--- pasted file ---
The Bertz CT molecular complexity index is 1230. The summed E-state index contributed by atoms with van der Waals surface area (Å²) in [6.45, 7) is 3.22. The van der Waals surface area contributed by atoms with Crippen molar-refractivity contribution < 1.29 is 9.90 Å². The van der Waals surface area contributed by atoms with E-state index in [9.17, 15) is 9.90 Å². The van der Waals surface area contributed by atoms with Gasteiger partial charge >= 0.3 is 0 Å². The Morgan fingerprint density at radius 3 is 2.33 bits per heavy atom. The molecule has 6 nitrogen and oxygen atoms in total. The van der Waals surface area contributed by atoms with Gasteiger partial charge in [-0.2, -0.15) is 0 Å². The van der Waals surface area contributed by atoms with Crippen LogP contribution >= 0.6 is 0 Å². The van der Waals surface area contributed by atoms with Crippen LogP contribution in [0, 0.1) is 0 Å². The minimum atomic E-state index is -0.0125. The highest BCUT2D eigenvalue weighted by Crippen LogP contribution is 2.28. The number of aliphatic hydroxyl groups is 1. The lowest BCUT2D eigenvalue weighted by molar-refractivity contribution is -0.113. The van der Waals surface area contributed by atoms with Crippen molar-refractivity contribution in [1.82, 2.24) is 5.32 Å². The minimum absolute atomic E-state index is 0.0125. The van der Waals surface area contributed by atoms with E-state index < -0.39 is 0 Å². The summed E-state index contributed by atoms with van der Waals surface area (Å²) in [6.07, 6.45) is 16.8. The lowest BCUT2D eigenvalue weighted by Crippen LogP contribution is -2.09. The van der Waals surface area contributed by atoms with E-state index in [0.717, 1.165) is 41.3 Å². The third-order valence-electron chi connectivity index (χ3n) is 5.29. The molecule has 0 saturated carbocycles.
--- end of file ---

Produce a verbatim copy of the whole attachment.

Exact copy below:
The Bertz CT molecular complexity index is 1230. The summed E-state index contributed by atoms with van der Waals surface area (Å²) in [6.45, 7) is 3.22. The van der Waals surface area contributed by atoms with Crippen molar-refractivity contribution < 1.29 is 9.90 Å². The van der Waals surface area contributed by atoms with E-state index in [9.17, 15) is 9.90 Å². The van der Waals surface area contributed by atoms with Gasteiger partial charge >= 0.3 is 0 Å². The Morgan fingerprint density at radius 3 is 2.33 bits per heavy atom. The molecule has 6 nitrogen and oxygen atoms in total. The van der Waals surface area contributed by atoms with Gasteiger partial charge in [-0.2, -0.15) is 0 Å². The van der Waals surface area contributed by atoms with Crippen LogP contribution >= 0.6 is 0 Å². The van der Waals surface area contributed by atoms with Crippen LogP contribution in [0, 0.1) is 0 Å². The minimum atomic E-state index is -0.0125. The highest BCUT2D eigenvalue weighted by Crippen LogP contribution is 2.28. The number of aliphatic hydroxyl groups is 1. The lowest BCUT2D eigenvalue weighted by molar-refractivity contribution is -0.113. The van der Waals surface area contributed by atoms with Crippen molar-refractivity contribution in [1.82, 2.24) is 5.32 Å². The minimum absolute atomic E-state index is 0.0125. The van der Waals surface area contributed by atoms with E-state index < -0.39 is 0 Å². The summed E-state index contributed by atoms with van der Waals surface area (Å²) in [6.07, 6.45) is 16.8. The lowest BCUT2D eigenvalue weighted by Crippen LogP contribution is -2.09. The van der Waals surface area contributed by atoms with E-state index in [0.717, 1.165) is 41.3 Å². The third-order valence-electron chi connectivity index (χ3n) is 5.29. The molecule has 0 saturated carbocycles.